CPS says, hey, we are follwing USDA guidelines!
Chicago schools' food service director Louise Esaian defended the breakfasts, saying: "All of the menus served in Chicago Public Schools meet the requirements established by the (U.S. Department of Agriculture). In the majority of our schools, students are offered a choice at breakfast." She, however, did not mention that those choices include sugary pastries.
And here the ecology of information, consumer choice, and semantics rolls right in:
In fact, Chicago parents could be forgiven for not knowing doughnuts are ever served in school. That's because the word doughnut never appears on any city school breakfast menu the Tribune examined. Instead, the menus say MVP Breakfast, the product's brand name. City school officials did not respond to questions about why they use such an unrecognizable term on the menu.
But Kimberly Schwabenbauer, dietitian and marketing manager for the manufacturer, Pittsburgh-based Super Bakery, made it clear that she doesn't like to use the d-word when referring to her company's product: a round, sweet, cakey pastry with a hole in the middle. When she absolutely had to say "doughnut," she prefaced it with "quote unquote."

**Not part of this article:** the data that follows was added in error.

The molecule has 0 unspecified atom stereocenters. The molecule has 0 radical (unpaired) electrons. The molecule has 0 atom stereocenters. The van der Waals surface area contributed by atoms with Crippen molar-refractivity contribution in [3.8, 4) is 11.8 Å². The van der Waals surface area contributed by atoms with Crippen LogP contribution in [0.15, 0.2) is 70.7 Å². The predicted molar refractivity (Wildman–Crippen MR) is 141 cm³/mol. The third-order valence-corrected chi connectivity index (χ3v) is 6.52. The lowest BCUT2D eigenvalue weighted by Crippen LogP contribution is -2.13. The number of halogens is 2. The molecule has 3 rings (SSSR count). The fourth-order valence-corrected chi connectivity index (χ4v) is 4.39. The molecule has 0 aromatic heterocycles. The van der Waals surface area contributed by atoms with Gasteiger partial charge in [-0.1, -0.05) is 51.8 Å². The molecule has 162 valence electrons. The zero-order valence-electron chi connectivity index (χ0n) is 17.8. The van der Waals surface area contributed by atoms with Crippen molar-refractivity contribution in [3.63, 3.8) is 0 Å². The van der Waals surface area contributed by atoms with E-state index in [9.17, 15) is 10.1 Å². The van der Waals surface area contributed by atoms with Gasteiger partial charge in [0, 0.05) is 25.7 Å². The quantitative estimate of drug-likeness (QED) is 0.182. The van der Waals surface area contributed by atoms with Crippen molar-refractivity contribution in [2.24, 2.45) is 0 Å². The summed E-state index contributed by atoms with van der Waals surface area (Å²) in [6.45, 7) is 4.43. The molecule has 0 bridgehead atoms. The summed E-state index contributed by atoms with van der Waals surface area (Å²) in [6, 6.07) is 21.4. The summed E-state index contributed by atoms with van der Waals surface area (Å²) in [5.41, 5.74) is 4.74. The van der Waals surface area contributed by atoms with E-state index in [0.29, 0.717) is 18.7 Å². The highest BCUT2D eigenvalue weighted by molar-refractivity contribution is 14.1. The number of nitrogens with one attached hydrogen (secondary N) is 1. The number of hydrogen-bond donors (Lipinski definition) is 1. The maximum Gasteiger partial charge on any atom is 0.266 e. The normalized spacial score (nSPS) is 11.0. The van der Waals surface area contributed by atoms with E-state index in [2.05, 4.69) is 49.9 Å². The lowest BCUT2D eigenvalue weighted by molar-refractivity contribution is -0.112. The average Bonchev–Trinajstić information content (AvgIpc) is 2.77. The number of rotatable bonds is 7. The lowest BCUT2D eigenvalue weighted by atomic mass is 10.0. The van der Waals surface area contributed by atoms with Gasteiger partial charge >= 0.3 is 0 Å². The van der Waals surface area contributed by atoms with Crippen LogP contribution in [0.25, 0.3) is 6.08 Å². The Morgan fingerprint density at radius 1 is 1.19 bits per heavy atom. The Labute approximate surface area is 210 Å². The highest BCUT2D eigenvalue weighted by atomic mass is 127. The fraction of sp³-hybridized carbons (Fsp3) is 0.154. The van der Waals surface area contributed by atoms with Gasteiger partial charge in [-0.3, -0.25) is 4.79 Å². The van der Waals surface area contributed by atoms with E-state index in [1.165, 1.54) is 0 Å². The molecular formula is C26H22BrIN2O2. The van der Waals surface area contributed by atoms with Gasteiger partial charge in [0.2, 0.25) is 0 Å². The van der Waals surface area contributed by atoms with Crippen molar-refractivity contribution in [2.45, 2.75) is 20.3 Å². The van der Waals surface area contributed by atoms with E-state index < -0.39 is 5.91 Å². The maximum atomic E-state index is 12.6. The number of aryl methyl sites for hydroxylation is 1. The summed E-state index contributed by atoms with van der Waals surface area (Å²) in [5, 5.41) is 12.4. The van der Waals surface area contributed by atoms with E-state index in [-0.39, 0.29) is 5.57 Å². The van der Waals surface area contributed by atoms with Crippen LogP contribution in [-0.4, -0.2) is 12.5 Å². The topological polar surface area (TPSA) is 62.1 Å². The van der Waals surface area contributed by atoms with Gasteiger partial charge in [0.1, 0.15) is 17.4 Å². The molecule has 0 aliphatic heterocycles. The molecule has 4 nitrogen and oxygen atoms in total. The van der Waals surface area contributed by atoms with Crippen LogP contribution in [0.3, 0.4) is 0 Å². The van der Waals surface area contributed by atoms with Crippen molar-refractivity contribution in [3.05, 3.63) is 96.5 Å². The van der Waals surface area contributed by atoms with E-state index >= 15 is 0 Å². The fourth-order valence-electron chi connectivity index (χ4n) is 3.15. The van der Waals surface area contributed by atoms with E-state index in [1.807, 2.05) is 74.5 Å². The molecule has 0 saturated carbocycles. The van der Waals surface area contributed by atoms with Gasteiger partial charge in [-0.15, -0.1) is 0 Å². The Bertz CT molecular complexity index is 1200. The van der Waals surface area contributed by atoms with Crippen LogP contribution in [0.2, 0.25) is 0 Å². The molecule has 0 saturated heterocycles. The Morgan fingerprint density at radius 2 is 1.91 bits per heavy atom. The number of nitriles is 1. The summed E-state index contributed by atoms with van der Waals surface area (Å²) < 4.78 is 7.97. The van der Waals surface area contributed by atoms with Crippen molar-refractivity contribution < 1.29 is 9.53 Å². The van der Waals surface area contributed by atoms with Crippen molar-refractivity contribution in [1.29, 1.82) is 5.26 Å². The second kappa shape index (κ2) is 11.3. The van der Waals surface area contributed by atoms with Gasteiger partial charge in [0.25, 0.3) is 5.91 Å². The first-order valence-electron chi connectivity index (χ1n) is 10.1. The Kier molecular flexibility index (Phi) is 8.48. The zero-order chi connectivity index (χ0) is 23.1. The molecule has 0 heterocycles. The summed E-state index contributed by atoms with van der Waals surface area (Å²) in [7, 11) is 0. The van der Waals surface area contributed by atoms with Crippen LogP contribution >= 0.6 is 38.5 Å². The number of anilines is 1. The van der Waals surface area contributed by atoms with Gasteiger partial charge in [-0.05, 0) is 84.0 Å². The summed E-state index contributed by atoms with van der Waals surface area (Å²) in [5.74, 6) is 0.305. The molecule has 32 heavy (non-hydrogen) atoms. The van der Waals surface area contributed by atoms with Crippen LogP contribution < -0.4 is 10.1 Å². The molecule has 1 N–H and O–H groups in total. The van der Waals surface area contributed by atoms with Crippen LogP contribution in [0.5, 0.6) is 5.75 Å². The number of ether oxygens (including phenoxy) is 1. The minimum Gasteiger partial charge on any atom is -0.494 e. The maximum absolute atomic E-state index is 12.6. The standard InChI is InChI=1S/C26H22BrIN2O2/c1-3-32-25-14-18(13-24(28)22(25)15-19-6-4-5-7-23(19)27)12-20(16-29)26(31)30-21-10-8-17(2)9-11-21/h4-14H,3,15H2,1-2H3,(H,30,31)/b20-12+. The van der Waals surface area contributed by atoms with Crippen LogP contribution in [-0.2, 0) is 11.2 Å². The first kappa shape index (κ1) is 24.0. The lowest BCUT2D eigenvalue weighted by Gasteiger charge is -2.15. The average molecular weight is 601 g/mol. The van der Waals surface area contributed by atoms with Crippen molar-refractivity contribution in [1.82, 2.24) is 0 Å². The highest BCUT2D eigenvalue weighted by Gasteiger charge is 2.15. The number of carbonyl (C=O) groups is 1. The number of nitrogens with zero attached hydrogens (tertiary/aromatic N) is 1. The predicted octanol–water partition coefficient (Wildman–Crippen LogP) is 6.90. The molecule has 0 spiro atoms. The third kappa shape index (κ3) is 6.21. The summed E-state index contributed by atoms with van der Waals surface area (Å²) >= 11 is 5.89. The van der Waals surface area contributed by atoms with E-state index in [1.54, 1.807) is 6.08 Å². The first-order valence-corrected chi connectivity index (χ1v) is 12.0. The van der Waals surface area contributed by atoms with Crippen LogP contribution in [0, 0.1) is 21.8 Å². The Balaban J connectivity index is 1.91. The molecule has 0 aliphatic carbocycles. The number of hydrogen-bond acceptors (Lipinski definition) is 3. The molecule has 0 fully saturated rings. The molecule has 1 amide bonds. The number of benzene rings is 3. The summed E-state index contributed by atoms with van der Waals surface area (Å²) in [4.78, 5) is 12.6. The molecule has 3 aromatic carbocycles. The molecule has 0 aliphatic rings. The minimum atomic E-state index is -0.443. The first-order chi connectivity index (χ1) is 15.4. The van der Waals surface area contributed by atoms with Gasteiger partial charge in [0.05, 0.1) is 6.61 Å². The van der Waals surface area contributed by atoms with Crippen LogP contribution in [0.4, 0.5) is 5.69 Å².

What does this say about education, much less nutritional education? The doublespeak is worrisome if we are trying to teach kids to be smart and critical thinkers, as well as healthy.
Wednesday, November 4
This month they have posted Sustainability as one of the themes.
From the site:
For this photo challenge we want to see what strides people are making toward becoming sustainable. Whether it's a big change in your community or a small tweak to your daily routine, photograph something that has the goal of sustainability.
This challenge will close on Thursday, November 12th.
How rad is this? I think its brilliant. Go check out the site and see what other people have submitted as their ideas of Sustainability.
**Check out this image of a Wave Power Generator. (Andy can you explain how this thing works?)